The purpose of temporary disability is to provide benefits to those who have suffered injuries outside of work that prevent them from returning to their jobs as an efficient employee. Just like regular disability, the approval process for these benefits depends on your ability to convince the Social Security disability board of the following:
- The severity of your injury. Does your injury prevent you from performing simple daily tasks? Does it limit your ability to function or move? Can a doctor verify the extent of the injury and its intensity?
- Limitations caused by your injury. Does the condition limit your ability to complete your work duties? Has your employer tried to work around these restrictions, but failed to find a job you can adequately complete? Does working cause you more pain or increase the severity of the injury?
- Length of recovery for your injury. Can a doctor verify how long your recovery will take? Is there a possibility that the injury can cause permanent disabling effects? Will you be able to go back to work after your recovery period has ended? Can you provide an exact date when benefits will no longer be needed because you’ll be returning to work?
If your claim is strong enough to convince the board of your eligibility, you’ll receive a temporary monthly disability payment. However, since the benefits aren’t for a permanent disability, payments will stop once you’ve reached the end of your stated recovery period. At this point, the SSA will expect that you’ll support your family by returning to work.
When Your Disability Runs Out, But You’re Not Fully Recovered
Temporary disability is a godsend to many who suffer debilitating injuries where the recovery time is anticipated to be short. But what happens when recovery is not as easy as was first thought? Can they apply for an extension, or must they work through the pain to support their family? The answers to these questions are found in the SSA’s provisions for Disability Expedited Reinstatement (EXR).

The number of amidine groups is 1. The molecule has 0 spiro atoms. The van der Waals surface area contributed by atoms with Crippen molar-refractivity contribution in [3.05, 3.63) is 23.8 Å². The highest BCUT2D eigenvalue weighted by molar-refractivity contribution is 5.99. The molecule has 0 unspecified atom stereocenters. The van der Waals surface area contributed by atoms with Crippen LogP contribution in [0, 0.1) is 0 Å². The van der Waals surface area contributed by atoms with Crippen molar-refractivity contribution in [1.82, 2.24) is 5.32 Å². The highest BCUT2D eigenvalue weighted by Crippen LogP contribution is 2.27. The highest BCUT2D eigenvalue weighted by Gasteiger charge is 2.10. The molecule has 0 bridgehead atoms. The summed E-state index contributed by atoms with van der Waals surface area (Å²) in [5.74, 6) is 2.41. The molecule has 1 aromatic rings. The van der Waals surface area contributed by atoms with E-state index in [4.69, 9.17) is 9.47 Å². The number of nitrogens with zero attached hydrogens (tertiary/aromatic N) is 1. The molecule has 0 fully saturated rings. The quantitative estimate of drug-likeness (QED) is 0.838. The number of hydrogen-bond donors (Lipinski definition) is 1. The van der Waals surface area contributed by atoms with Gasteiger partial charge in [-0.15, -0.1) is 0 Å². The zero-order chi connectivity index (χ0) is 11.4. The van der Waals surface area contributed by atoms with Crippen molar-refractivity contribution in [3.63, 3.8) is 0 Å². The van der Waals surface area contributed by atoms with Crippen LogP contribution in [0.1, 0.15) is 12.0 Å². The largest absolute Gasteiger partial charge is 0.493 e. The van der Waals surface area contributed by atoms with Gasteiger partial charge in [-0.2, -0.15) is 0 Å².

Expedited Reinstatement of Disability Benefits
EXR is a clause in the disability process that allows claimants who have previously been approved for disability to restart their benefits without the need to reapply. Instead of sending in an entirely new application and having to go through the tedious approval process for the same condition, you’ll only need to apply for reinstatement approval. However, an EXR is only eligible to certain candidates who satisfy the following requirements:
- Claimant was previously approved and received temporary disability.
- Claimant requested an EXR within the allotted time frame (60 months, or five years) from when the initial benefits stopped.
- Claimant’s reason for requesting the EXR is that the medical condition used to secure the initial benefits is still preventing her from returning to work.
- Claimant can prove that the condition in question has not improved, or has worsened, since the original application was approved.
Securing Your Benefits With the Help of an Experienced Attorney
If you’re struggling to support your family after your temporary benefits were cut off, or your injury continues to cause you pain, preventing you from returning to work, contact Keefe Disability Law today. Attorney John L. Keefe has spent the last twenty years of his career helping those who are unable to help themselves receive the disability benefits they need to survive. Allow him to use his experience and resources to help you. Call 508-283-5500 now to schedule your FREE consultation, and see how we can give you peace of mind.
Need more immediate information about your disability rights? Please feel free to download our complimentary report: The Five Most Frequently Asked Questions about Social Security Disability. Within these pages is the information you need to learn more about your options for reinstatement and disability security. But that’s not all. You’ll also see how our knowledge and experience with Social Security disability can help you get the continued benefits you need to support your family.